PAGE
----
Technorati Tags: coins
This is happening in other places. Bangladesh, for example, where millions of Indian coins are being smuggled in and turned into razor blades. And that’s creating an acute shortage of coins in many parts of India. Police in Calcutta say that the recent arrest of a grocer highlights the extent of the problem: he confessed to melting down tens of thousands of Indian coins into razor blades and told the police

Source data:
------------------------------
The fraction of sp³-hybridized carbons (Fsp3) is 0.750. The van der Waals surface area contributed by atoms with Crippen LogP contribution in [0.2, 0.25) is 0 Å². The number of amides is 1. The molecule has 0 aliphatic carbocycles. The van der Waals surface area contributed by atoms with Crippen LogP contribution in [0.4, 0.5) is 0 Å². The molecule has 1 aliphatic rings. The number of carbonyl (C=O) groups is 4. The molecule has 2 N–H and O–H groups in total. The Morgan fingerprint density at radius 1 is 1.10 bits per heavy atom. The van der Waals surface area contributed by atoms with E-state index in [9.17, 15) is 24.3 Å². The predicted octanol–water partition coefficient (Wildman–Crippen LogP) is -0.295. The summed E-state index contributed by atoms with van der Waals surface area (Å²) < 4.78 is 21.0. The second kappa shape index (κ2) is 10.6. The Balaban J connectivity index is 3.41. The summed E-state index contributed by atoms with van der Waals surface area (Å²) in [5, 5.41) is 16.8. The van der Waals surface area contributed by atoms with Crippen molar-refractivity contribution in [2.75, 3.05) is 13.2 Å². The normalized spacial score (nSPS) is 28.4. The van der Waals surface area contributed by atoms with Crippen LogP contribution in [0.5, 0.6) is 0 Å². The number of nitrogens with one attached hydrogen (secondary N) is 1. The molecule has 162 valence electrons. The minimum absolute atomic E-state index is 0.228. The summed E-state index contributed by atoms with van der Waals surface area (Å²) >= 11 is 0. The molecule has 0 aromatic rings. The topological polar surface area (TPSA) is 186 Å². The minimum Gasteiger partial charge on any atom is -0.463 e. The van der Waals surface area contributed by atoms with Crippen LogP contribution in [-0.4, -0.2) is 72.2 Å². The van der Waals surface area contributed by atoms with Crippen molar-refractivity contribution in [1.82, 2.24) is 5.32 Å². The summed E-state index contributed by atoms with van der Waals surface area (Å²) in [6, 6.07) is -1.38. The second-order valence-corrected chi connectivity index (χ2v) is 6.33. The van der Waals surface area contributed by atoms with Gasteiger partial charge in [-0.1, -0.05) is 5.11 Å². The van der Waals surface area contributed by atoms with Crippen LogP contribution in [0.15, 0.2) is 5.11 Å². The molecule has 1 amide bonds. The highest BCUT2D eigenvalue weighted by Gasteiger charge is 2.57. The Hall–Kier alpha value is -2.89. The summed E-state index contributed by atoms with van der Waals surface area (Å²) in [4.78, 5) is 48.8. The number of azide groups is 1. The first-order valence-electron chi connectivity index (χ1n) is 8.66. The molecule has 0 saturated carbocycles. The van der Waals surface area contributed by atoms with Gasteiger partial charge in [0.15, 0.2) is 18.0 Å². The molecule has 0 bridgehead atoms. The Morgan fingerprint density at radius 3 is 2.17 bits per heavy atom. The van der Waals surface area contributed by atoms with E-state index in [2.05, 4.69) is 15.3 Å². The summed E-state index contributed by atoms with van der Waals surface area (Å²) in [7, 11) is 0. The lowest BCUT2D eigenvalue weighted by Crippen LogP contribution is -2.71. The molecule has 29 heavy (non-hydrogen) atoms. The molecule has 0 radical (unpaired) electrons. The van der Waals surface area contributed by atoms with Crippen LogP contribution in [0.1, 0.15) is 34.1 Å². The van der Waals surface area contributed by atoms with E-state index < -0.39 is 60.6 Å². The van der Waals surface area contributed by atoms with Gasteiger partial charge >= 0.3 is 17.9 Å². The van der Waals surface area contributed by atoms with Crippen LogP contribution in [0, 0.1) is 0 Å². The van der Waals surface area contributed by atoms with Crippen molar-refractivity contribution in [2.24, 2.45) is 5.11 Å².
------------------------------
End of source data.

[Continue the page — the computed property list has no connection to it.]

Our one rupee coin is in fact worth 35 rupees, because we make five to seven blades out of them.
One day, the coins will be a memory, so perhaps I should salt away a rupee coin to sell on eBay in a hundred years. They probably won’t be that rare though, unlike the rarest banknote in existence which is in the G&D Banknote Museum: it’s the only existing 100-mark note dated 1914 from the former colony of German New Guinea. If you do find a £50 anywhere (apparently they’ve gone to Poland), don’t spend it, save it for posterity.
These opinions are my own (I think) and presented solely in my capacity as an interested member of the general public [posted with ecto]